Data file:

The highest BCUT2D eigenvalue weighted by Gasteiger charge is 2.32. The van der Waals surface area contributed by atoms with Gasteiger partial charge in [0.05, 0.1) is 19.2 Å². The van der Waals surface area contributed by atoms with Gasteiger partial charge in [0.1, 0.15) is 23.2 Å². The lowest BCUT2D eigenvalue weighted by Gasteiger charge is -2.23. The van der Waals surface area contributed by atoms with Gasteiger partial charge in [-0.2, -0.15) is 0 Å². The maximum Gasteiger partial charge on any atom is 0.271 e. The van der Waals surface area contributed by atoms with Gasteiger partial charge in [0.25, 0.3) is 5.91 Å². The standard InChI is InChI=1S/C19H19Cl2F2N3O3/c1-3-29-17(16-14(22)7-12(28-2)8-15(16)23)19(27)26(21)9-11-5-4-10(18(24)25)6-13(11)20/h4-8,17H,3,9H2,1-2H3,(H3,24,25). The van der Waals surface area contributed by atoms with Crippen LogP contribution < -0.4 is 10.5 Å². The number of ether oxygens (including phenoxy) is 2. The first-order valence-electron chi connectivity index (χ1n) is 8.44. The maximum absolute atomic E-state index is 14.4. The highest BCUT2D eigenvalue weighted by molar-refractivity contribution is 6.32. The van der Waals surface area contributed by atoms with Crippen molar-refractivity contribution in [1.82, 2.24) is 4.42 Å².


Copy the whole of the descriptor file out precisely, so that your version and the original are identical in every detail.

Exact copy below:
The highest BCUT2D eigenvalue weighted by Gasteiger charge is 2.32. The van der Waals surface area contributed by atoms with Gasteiger partial charge in [0.05, 0.1) is 19.2 Å². The van der Waals surface area contributed by atoms with Gasteiger partial charge in [0.1, 0.15) is 23.2 Å². The lowest BCUT2D eigenvalue weighted by Gasteiger charge is -2.23. The van der Waals surface area contributed by atoms with Gasteiger partial charge in [-0.2, -0.15) is 0 Å². The maximum Gasteiger partial charge on any atom is 0.271 e. The van der Waals surface area contributed by atoms with Gasteiger partial charge in [0.25, 0.3) is 5.91 Å². The standard InChI is InChI=1S/C19H19Cl2F2N3O3/c1-3-29-17(16-14(22)7-12(28-2)8-15(16)23)19(27)26(21)9-11-5-4-10(18(24)25)6-13(11)20/h4-8,17H,3,9H2,1-2H3,(H3,24,25). The van der Waals surface area contributed by atoms with Crippen LogP contribution < -0.4 is 10.5 Å². The number of ether oxygens (including phenoxy) is 2. The first-order valence-electron chi connectivity index (χ1n) is 8.44. The maximum absolute atomic E-state index is 14.4. The highest BCUT2D eigenvalue weighted by molar-refractivity contribution is 6.32. The van der Waals surface area contributed by atoms with Crippen molar-refractivity contribution in [1.82, 2.24) is 4.42 Å².